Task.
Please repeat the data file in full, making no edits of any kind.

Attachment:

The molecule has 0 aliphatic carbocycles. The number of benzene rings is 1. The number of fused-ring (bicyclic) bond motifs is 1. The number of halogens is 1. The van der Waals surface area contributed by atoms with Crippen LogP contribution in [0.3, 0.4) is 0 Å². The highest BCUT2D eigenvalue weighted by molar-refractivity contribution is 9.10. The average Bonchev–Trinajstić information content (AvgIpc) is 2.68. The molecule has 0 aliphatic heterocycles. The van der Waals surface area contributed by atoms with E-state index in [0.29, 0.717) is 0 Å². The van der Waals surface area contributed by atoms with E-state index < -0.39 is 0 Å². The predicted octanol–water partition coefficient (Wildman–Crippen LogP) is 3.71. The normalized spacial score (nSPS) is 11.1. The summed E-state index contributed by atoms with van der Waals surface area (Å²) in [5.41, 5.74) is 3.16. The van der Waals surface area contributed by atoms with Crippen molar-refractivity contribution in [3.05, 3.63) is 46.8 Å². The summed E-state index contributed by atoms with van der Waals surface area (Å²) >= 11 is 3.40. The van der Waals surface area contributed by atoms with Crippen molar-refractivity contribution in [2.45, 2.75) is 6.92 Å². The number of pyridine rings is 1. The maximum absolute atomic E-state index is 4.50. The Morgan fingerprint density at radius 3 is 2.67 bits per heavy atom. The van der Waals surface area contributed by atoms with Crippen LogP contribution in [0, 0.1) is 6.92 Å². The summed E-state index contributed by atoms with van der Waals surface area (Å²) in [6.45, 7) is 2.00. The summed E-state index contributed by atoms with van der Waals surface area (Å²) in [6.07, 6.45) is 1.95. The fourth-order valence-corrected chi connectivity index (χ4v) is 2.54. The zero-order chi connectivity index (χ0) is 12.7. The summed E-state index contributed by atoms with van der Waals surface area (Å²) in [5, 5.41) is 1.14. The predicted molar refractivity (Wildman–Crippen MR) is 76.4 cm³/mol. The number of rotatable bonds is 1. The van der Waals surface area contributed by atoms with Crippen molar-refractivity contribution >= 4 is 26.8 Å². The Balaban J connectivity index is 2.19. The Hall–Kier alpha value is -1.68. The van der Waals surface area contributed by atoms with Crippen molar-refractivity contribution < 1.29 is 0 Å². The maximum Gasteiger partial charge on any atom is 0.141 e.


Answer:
The molecule has 0 aliphatic carbocycles. The number of benzene rings is 1. The number of fused-ring (bicyclic) bond motifs is 1. The number of halogens is 1. The van der Waals surface area contributed by atoms with Crippen LogP contribution in [0.3, 0.4) is 0 Å². The highest BCUT2D eigenvalue weighted by molar-refractivity contribution is 9.10. The average Bonchev–Trinajstić information content (AvgIpc) is 2.68. The molecule has 0 aliphatic heterocycles. The van der Waals surface area contributed by atoms with E-state index in [0.29, 0.717) is 0 Å². The van der Waals surface area contributed by atoms with E-state index < -0.39 is 0 Å². The predicted octanol–water partition coefficient (Wildman–Crippen LogP) is 3.71. The normalized spacial score (nSPS) is 11.1. The summed E-state index contributed by atoms with van der Waals surface area (Å²) in [5.41, 5.74) is 3.16. The van der Waals surface area contributed by atoms with Crippen molar-refractivity contribution in [3.05, 3.63) is 46.8 Å². The summed E-state index contributed by atoms with van der Waals surface area (Å²) >= 11 is 3.40. The van der Waals surface area contributed by atoms with Crippen molar-refractivity contribution in [2.45, 2.75) is 6.92 Å². The number of pyridine rings is 1. The maximum absolute atomic E-state index is 4.50. The Morgan fingerprint density at radius 3 is 2.67 bits per heavy atom. The van der Waals surface area contributed by atoms with Crippen LogP contribution in [0, 0.1) is 6.92 Å². The summed E-state index contributed by atoms with van der Waals surface area (Å²) in [6.45, 7) is 2.00. The summed E-state index contributed by atoms with van der Waals surface area (Å²) in [6.07, 6.45) is 1.95. The fourth-order valence-corrected chi connectivity index (χ4v) is 2.54. The zero-order chi connectivity index (χ0) is 12.7. The summed E-state index contributed by atoms with van der Waals surface area (Å²) in [5, 5.41) is 1.14. The predicted molar refractivity (Wildman–Crippen MR) is 76.4 cm³/mol. The number of rotatable bonds is 1. The van der Waals surface area contributed by atoms with Crippen molar-refractivity contribution >= 4 is 26.8 Å². The Balaban J connectivity index is 2.19. The Hall–Kier alpha value is -1.68. The van der Waals surface area contributed by atoms with Crippen molar-refractivity contribution < 1.29 is 0 Å². The maximum Gasteiger partial charge on any atom is 0.141 e.